• Barbells, dumbbells, medicine balls, weightlifting platforms etc.

3.) How long do the athletes have to complete each sessions?

  • 30 minutes, 45 minutes, 1 hour, untimed, etc.

4.) What is the desired outcome/training stimulus?

  • Hypertrophy, Strength, Power, etc.

5.) Based on time constraints, how do you structure a program to obtain the desired response?

  • Super-set, circuit, pyramid, drop set, etc.

6.) What is the athletes level of ability (technique, strength power, etc.)?

  • Beginner, intermediate, advanced.

7.) What are the norms of the sport vs. where do they need to improve?

8.) How does the athlete compare to the rest of the team/competition?

9.) What movements does the sport require?

  • Jumping, running, kicking, marking, etc.

10.) Does an athlete require specific exercises compared to the rest of the team to elicit performance improvements?

  • Weak gluteal muscles may limit squat performance, Pilates, etc.

11.) What will keep the athletes motivated?

  • Changes in programming, competitions, music roster, best/worst in gym, goal setting, leader boards, etc.

While some of these questions may seem general it is still important to cover the basics and keep the program simple for the athletes.

Strength/Power Testing

We are all well aware that strength training is utilised in sports for the purpose of enhancing performance, assisting with rehabilitation and the aid of preventing injuries. Since there has become a much greater emphasis of strength and power, due to the way the sport has evolved, strength and power training has become more important to the coaches and athletes.

When determining the strength levels of an athlete we use three tests 1RM B/B Bench Press, 1RM B/B Bench Pull and 1RM Box Squat, along with the movement efficiency of various other lifts (generally used for beginner/developmental athletes). The standard that we set for our athletes is 1.5 X body weight for upper body tests and 2 X body weight for lower body tests. We will generally test for upper and lower strength three times during the pre-season and will usually get another one to two upper body tests completed in season depending on the fixture.

For determining power levels of the athlete we use a gymaware and force plate for squat jumps (set at certain percentages from the athletes 1RM Squat) and also use the gymaware for smith machine B/B bench throws (again set at certain percentages from the athletes 1RM Bench Press). Generally, this is tested at the start of each pre-season and end of in-season. Ideally this is what we complete with all athletes, however sometimes time restrictions limit us. If this is the case, we get our “core” athletes to complete the above-mentioned testing and get the remainder of the to complete a vertical jump test and medicine ball throw test.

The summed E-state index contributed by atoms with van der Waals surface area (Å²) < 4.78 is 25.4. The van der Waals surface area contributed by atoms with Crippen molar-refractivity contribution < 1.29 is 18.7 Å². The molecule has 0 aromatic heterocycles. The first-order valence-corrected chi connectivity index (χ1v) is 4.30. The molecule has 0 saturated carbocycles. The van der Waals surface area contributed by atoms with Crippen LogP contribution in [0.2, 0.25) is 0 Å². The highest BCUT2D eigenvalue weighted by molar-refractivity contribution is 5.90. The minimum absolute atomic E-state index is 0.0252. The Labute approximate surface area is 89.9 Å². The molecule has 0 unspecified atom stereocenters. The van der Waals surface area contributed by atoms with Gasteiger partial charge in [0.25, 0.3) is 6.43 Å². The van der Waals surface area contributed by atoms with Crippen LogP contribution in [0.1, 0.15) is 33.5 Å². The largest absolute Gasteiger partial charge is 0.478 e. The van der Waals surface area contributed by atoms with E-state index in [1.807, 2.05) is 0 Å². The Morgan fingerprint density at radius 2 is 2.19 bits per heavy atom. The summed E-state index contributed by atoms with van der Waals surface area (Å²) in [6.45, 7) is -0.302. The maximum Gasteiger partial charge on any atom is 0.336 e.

In order to determine how my athletes are tracking I compare them against their own previous scores (increases/decreases), team averages (above/below), rank amongst position (best/worst), height (smalls vs mids vs talls), rank amongst competition they are competing in and rank amongst competition above. The following table (Bilsborough et. al., 2015) gives a guideline of how each level of athlete is performing for certain tests:

After identifying what limitations are placed on your athletes, where the athlete stands based on testing and identifying what the desired response is, you can start to work out the athlete’s programs. We have four groups of programming, beginner, intermediate, advanced and core athletes.

At the state league level, we get many athletes through the junior ranks with very little previous strength training. Many of the junior athletes will get stronger and develop, purely just by following a strength program, nearly regardless of what exercises are programmed into it. For many of these junior athletes they get programmed a series of lifting/movement progressions over their first season to ensure that correct movement efficiency is performed during the following seasons with more complex loads, lifts and intensities. The majority of these junior athletes will be on the beginner programs.

For athletes that have been in the state league system for a year or more get planned either an intermediate program or an advanced program depending on anthropometry, movement efficiency and strength/power levels. For many of these athletes they get programmed a periodised plan throughout the pre-season and in-season. For our core athletes they will receive very similar programs to the intermediate/advanced programs, however these programs are further tailored to the athlete’s specific needs. During the pre-season some athletes are programmed strength training four times a week and others three times a week, depending on individual needs. For those who are training four times a week the program is split into upper body strength, lower body strength, upper body power/speed, and lower body power/speed. For those who are training three times a week the program is split into an upper body session, lower body session and a full body session.